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Ford unveiled the tricked-out new 2020 Explorer that will be made at the Chicago Assembly Plant in Hegewisch on Wednesday. The new edition of the SUV can tow 600 more pounds, brake on its own to avoid crashes, and park itself on city streets.

Explorer was completely redesigned to be lighter and more spacious, with a quieter cab and more technological features like a new Active Park Assist 2.0 that lets drivers parallel park without using the steering wheel, gear shifter, gas pedal or brake pedal. The new model was debuted to the international automotive media at Ford Field in Detroit Wednesday and will hit dealership lots this summer.

“Explorer drivers told us what they want — more capability, more power, more space,” said Hau Thai-Tang, Ford’s head of product development and purchasing. “They want more technology, not just for the driver, but for the whole family. And they want all of it with a beautifully sporty exterior.”

The 2020 Explorer includes more than a dozen new standard features, including a 2.3-liter EcoBoost engine with an all-new 10-speed transmission, a power liftgate, an 8-inch digital touch screen, and FordPass Connect Wi-Fi service.

“We obsessed about what Explorer customers need and want,” Explorer Chief Engineer Bill Gubing said. “We met with customer groups, pored through internet forums and dissected social media posts to determine what they love about today’s Explorer and understand their pain points.”

Ford said the new SUV has a towing capacity increased by 66 percent and a new rear-wheel drive architecture that improves on- and off-road capability. It has a seven-mode terrain management system for driving on snow, sand or other surfaces, a 10.1-inch portrait-mounted touch screen with full-screen maps for navigation, reverse brake assist and Active Park Assist 2.0 that allows hands- and foot-free parking.

Consumers can choose from a number of alternatives, including standard, XLT, Limited, Limited Hybrid, ST and Platinum models. The 3.0-liter turbocharged EcoBoost V6 powertrain offering on the Platinum model can generate up to 385 horsepower and 380 pounds per foot of torque.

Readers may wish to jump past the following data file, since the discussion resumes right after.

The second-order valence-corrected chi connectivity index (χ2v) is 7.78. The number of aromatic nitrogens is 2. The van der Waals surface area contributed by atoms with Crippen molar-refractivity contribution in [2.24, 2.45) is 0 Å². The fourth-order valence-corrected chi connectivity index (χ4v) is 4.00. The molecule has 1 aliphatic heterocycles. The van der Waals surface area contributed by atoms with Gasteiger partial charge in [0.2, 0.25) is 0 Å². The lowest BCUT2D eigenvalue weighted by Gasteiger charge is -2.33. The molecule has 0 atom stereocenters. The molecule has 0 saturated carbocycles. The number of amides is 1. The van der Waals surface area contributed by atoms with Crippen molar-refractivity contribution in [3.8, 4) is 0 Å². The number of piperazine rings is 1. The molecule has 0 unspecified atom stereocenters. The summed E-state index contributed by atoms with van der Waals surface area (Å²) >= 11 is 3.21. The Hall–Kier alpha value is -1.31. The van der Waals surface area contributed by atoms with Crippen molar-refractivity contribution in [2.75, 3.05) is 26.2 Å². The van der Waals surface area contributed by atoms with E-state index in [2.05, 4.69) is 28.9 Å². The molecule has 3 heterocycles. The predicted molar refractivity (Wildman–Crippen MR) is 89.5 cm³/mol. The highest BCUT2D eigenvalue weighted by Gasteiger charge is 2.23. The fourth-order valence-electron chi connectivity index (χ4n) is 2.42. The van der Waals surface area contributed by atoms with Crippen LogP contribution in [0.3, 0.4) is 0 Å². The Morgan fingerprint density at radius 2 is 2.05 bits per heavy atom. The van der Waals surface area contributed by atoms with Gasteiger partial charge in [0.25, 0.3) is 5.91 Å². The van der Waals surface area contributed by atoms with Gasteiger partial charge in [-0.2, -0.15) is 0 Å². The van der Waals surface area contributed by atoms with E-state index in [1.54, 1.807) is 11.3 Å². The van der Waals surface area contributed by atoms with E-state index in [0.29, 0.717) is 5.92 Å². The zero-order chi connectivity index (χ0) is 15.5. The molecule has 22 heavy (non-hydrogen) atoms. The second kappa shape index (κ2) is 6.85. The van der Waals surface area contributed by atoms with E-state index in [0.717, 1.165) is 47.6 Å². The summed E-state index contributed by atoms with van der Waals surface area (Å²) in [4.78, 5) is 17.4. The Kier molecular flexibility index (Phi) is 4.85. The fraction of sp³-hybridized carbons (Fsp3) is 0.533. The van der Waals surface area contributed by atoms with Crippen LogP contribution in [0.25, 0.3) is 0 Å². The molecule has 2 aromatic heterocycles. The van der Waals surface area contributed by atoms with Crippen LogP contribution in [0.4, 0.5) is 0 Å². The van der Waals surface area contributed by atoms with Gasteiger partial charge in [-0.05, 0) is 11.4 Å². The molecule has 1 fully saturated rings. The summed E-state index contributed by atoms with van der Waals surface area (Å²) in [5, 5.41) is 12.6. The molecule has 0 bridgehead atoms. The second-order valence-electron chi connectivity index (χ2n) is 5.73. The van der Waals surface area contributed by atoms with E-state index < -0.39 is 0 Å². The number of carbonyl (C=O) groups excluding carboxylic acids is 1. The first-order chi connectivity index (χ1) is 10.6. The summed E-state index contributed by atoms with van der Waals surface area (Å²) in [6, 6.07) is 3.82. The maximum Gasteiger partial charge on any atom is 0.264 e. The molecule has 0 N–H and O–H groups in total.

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Options include Intelligent Adaptive Cruise Control with Speed Sign Recognition that keeps the SUV centered in its lane and automatically slows when traffic ahead does. Reverse brake assist brakes the SUV automatically to avoid collisions while backing up at a low-speed such as in a parking lot or driveway, detecting other cars with radar and ultrasonic sensors.

Other driver-assist technologies that come standard include pedestrian detection, a lane-keeping system, forward collision warning, blind spot information system with cross-traffic alert, and automatic emergency braking. Other options include post-impact braking and evasion steering assist to help avoid collisions.

Drivers can charge their smartphones on a wireless charging pad or in up to four USB ports, including the new type-C outlets for next-generation devices. SiriusXM satellite radio access comes standard, and the Limited and Platinum models also include HD Radio.

The SUV will be made by more than 5,000 local autoworkers at the Chicago Assembly Plant in Hegewish and the Chicago Stamping Plant in Chicago Heights.

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Business Reporter

Joseph S. Pete is a Lisagor Award-winning business reporter who covers steel, industry, unions, the ports, retail, banking and more. The Indiana University grad has been with The Times since 2013 and blogs about craft beer, culture and the military.